Variable Cost Definition

Variable Costs Definition

A variable cost is any corporate expense that changes along with changes in production volume.

While variable costs are generally thought of as physical items, such as raw materials, variable costs include all expenses which increase incrementally with each additional unit produced.

Sales commissions, for example, are also considered variable because the size of a commission is tied to the volume of products sold by an employee.

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How to Find Variable Cost

Because Variable Costs are tied to production, they are usually thought of as a constant amount expensed per unit produced.

For example, if a lemonade manufacturer increases production from 100,000 bottles a week to 250,000, the cost per bottle remains the same, but the total variable cost increases proportionately to the increase in production volume.

To determine total variable cost, simply multiply the cost per unit with the number of units produced.

It’s worth mentioning that firms may reduce the cost per unit by benefiting from Economies of Scale, which allows for decreased variable costs due to increased efficiency and bargaining power from higher volume.

Variable costs stand in contrast with fixed costs since fixed costs do not change directly based on production volume.

Examples of fixed costs are employee wages, building costs, and insurance.

Between variable and fixed costs are semi-variable costs (also known as semi-fixed or mixed costs).

These costs have a mix of costs tied to each unit of production and a fixed cost which will be incurred regardless of production volume.

For example, the cost of deliveries includes the fixed costs of insurance, depreciation, and loan payments on a fleet of delivery vehicles, but the cost of gasoline is variable depending on the number of deliveries.

An increase in the number of deliveries being made will increase the expense of gasoline, but not the cost of the insurance, depreciation, or loans.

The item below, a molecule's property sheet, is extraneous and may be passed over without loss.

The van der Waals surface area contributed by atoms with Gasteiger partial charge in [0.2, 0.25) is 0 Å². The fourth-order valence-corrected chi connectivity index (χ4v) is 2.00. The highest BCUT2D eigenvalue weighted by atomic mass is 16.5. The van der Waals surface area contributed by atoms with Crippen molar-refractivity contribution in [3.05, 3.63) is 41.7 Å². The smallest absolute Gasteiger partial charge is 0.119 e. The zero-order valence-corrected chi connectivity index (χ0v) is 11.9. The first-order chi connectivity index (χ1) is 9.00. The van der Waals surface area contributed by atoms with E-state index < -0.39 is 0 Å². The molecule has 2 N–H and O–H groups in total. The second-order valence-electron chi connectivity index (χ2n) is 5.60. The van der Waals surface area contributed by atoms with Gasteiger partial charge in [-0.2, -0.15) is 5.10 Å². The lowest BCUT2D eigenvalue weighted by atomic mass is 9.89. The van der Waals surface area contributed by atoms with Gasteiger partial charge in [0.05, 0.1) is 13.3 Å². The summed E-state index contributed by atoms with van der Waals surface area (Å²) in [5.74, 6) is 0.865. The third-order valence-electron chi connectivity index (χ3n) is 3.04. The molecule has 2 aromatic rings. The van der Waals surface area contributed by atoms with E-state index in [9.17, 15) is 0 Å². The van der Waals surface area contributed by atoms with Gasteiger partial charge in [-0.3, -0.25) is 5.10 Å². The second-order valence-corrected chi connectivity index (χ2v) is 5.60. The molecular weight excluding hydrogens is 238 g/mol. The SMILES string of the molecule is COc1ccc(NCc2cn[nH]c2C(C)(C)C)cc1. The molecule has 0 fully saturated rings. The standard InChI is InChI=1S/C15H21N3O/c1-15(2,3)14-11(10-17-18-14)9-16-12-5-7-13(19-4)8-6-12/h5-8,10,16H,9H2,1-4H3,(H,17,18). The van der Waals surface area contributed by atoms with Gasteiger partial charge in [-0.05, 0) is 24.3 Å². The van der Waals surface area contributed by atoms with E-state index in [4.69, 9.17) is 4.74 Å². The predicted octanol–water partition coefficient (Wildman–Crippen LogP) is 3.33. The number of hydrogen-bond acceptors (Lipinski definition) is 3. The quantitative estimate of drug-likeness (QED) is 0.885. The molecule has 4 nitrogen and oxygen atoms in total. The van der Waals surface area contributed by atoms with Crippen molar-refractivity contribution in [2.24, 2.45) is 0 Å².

Variable Costs FAQs

A variable cost is any corporate expense that changes along with changes in production volume.
To determine the total variable cost, simply multiply the cost per unit with the number of units produced.
If a lemonade manufacturer increases production from 100,000 bottles a week to 250,000, the cost per bottle remains the same, but the total variable cost increases proportionately to the increase in production volume.
Because variable costs are tied to production, they are usually thought of as a constant amount of expense per unit produced.
Variable costs stand in contrast with fixed costs, since fixed costs do not change directly based on production volume. Between variable and fixed costs are semi-variable costs (also known as semi-fixed or mixed costs).
True Tamplin, BSc, CEPF®

About the Author
True Tamplin, BSc, CEPF®

True Tamplin is a published author, public speaker, CEO of UpDigital, and founder of Finance Strategists.

True contributes to his own finance dictionary, Finance Strategists, and has spoken to various financial communities such as the CFA Institute, as well as university students like his Alma mater, Biola University, where he received a bachelor of science in business and data analytics.

To learn more about True, visit his personal website, view his author profile on Amazon, his interview on CBS, or check out his speaker profile on the CFA Institute website.